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(Reference retrieved automatically from Web of Science through information on FAPESP grant and its corresponding number as mentioned in the publication by the authors.)

First complete description of nest, eggs, and nestlings of the Squamate Antbird, Myrmoderus squamosus (Aves: Thamnophilidae)

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Perrella, Daniel F. [1] ; Piacentini, Vitor Q. [2] ; Zima, Paulo V. Q. [1] ; Biagolini-Jr, Carlos ; Ribeiro-Silva, Lais [3] ; Francisco, Mercival R. [4]
Total Authors: 6
[1] Univ Fed Sao Carlos, Programa Posgrad Ecol & Recursos Nat, Rodovia Washington Luis Km 235, BR-13565905 Sao Carlos, SP - Brazil
[2] Univ Fed Mato Grosso, Inst Biociencias, Programa Posgrad Zool, Ave Fernando Correa Costa 2367, BR-78060900 Cuiaba - Brazil
[3] Biagolini-Jr, Jr., Carlos, Univ Fed Sao Carlos, Programa Posgrad Diversidade Biol & Conservacao, Rodovia Joao Leme Santos Km 110, BR-18052780 Sorocaba - Brazil
[4] Univ Fed Sao Carlos, Dept Ciencias Ambientais, Rodovia Joao Leme Santos Km 110, BR-18052780 Sorocaba - Brazil
Total Affiliations: 4
Document type: Journal article
Source: Zoologia; v. 36, AUG 2 2019.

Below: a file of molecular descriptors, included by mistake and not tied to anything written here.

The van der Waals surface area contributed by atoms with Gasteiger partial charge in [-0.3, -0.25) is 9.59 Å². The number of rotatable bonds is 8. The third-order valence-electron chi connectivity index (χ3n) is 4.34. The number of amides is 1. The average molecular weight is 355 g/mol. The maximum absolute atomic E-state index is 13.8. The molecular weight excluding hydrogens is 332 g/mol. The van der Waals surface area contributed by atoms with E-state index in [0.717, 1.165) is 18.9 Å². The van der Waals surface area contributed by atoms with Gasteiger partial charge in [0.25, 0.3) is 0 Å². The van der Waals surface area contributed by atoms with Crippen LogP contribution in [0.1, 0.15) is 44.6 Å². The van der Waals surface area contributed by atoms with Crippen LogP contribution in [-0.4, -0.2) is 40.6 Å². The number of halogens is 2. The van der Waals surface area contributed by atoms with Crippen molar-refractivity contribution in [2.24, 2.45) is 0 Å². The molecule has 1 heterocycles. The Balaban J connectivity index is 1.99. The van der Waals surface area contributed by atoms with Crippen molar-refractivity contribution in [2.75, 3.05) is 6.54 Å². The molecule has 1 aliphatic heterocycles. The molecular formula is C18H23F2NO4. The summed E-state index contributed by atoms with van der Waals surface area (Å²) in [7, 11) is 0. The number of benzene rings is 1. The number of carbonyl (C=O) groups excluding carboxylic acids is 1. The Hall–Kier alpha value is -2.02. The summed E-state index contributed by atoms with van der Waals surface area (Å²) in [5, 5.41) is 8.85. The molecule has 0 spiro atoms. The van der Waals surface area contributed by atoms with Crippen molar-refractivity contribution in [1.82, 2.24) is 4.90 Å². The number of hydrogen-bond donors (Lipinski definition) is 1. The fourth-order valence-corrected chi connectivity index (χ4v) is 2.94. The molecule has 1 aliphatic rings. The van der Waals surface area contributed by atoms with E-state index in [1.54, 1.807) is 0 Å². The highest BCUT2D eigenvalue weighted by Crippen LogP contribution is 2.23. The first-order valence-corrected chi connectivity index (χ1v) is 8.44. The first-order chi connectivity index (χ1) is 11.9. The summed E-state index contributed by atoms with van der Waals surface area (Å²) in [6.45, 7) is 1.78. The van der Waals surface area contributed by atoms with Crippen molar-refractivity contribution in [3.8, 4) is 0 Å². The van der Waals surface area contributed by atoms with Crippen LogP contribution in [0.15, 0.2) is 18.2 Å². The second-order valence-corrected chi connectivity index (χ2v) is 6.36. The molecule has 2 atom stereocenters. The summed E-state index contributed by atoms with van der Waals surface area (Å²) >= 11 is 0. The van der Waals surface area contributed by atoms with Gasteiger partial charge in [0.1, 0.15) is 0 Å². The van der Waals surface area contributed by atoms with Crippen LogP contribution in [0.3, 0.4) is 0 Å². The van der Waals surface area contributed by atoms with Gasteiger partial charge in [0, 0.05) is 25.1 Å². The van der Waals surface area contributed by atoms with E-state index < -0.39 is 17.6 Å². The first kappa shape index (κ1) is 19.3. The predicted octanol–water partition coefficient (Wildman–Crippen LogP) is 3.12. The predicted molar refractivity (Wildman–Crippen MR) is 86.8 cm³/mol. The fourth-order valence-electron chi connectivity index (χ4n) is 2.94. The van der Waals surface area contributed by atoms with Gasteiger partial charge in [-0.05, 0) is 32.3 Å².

Web of Science Citations: 0

Even though nest architecture has been useful for phylogenetic inferences among the Thamnophilidae (Ayes: Passeriformes), the nests of only three out of five species of Myrmoderus (Ridgway, 1909) are known to science. Here we describe the nests, eggs, and nestling of the Squamate Antbird Myrmoderus squamosus (Pelzeln, 1868). Two nests were bulky bottom-supported cups, measuring 7.3 and 12 cm in maximum outside diameter, with a noticeably smaller egg cup, and they were placed within the crown of short, broad-leafed plants. Eggs were short-oval, with chalky white background color, and purple blotches and streaks more concentrated in the large end. One nestling was dark reddish grey, with bluish white feet, pinkish gray tarsi, and a blackish bill with bright yellow rictal flanges. In face of the great diversity of nest types found among the Thamnophilidae, we concluded that the nest of M. squamosus was similar to those of other congeners, giving support to this currently phylogenetically-defined genus. (AU)

FAPESP's process: 10/52315-7 - Top predators of food chain
Grantee:Pedro Manoel Galetti Junior
Support type: BIOTA-FAPESP Program - Regular Research Grants
FAPESP's process: 13/21209-5 - Extra-pair fertilization ánd intraspecific brood parasitism ín White-necked thrush Turdus albicollis Vieillot, 1818
Grantee:Carlos Humberto Biagolini Junior
Support type: Scholarships in Brazil - Master